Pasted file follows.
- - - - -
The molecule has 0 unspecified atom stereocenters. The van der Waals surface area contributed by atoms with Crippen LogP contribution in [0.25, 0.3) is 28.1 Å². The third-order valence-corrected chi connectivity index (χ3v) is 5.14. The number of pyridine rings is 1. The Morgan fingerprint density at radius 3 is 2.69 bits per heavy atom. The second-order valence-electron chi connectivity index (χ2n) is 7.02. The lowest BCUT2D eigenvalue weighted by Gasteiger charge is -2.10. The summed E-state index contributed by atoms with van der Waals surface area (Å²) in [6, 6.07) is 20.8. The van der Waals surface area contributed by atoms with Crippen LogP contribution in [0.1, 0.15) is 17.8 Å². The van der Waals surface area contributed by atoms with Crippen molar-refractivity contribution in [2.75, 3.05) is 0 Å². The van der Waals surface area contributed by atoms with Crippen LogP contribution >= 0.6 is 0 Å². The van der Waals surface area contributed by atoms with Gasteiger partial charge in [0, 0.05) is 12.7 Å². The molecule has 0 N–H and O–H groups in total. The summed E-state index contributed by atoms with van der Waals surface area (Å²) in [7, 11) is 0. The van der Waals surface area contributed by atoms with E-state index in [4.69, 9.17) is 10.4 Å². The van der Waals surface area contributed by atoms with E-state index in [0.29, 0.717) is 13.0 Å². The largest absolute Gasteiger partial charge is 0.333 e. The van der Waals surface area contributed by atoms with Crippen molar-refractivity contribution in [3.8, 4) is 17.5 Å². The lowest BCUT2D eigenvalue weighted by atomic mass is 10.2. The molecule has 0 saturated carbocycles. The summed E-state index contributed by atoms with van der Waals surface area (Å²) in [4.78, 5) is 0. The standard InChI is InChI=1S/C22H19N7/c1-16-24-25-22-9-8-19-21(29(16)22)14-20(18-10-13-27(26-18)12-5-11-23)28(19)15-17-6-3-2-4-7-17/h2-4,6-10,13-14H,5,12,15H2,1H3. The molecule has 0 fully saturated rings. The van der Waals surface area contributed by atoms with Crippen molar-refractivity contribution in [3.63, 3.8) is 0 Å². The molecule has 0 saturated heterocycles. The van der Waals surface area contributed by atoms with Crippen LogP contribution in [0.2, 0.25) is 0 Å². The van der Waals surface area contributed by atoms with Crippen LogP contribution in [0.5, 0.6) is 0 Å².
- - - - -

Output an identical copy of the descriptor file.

The molecule has 0 unspecified atom stereocenters. The van der Waals surface area contributed by atoms with Crippen LogP contribution in [0.25, 0.3) is 28.1 Å². The third-order valence-corrected chi connectivity index (χ3v) is 5.14. The number of pyridine rings is 1. The Morgan fingerprint density at radius 3 is 2.69 bits per heavy atom. The second-order valence-electron chi connectivity index (χ2n) is 7.02. The lowest BCUT2D eigenvalue weighted by Gasteiger charge is -2.10. The summed E-state index contributed by atoms with van der Waals surface area (Å²) in [6, 6.07) is 20.8. The van der Waals surface area contributed by atoms with Crippen LogP contribution in [0.1, 0.15) is 17.8 Å². The van der Waals surface area contributed by atoms with Crippen molar-refractivity contribution in [2.75, 3.05) is 0 Å². The van der Waals surface area contributed by atoms with Crippen LogP contribution >= 0.6 is 0 Å². The van der Waals surface area contributed by atoms with Gasteiger partial charge in [0, 0.05) is 12.7 Å². The molecule has 0 N–H and O–H groups in total. The summed E-state index contributed by atoms with van der Waals surface area (Å²) in [7, 11) is 0. The van der Waals surface area contributed by atoms with E-state index in [4.69, 9.17) is 10.4 Å². The van der Waals surface area contributed by atoms with E-state index in [0.29, 0.717) is 13.0 Å². The largest absolute Gasteiger partial charge is 0.333 e. The van der Waals surface area contributed by atoms with Crippen molar-refractivity contribution in [3.8, 4) is 17.5 Å². The lowest BCUT2D eigenvalue weighted by atomic mass is 10.2. The molecule has 0 saturated carbocycles. The summed E-state index contributed by atoms with van der Waals surface area (Å²) in [4.78, 5) is 0. The standard InChI is InChI=1S/C22H19N7/c1-16-24-25-22-9-8-19-21(29(16)22)14-20(18-10-13-27(26-18)12-5-11-23)28(19)15-17-6-3-2-4-7-17/h2-4,6-10,13-14H,5,12,15H2,1H3. The molecule has 0 fully saturated rings. The van der Waals surface area contributed by atoms with Crippen molar-refractivity contribution in [3.63, 3.8) is 0 Å². The molecule has 0 saturated heterocycles. The van der Waals surface area contributed by atoms with Crippen LogP contribution in [0.2, 0.25) is 0 Å². The van der Waals surface area contributed by atoms with Crippen LogP contribution in [0.5, 0.6) is 0 Å².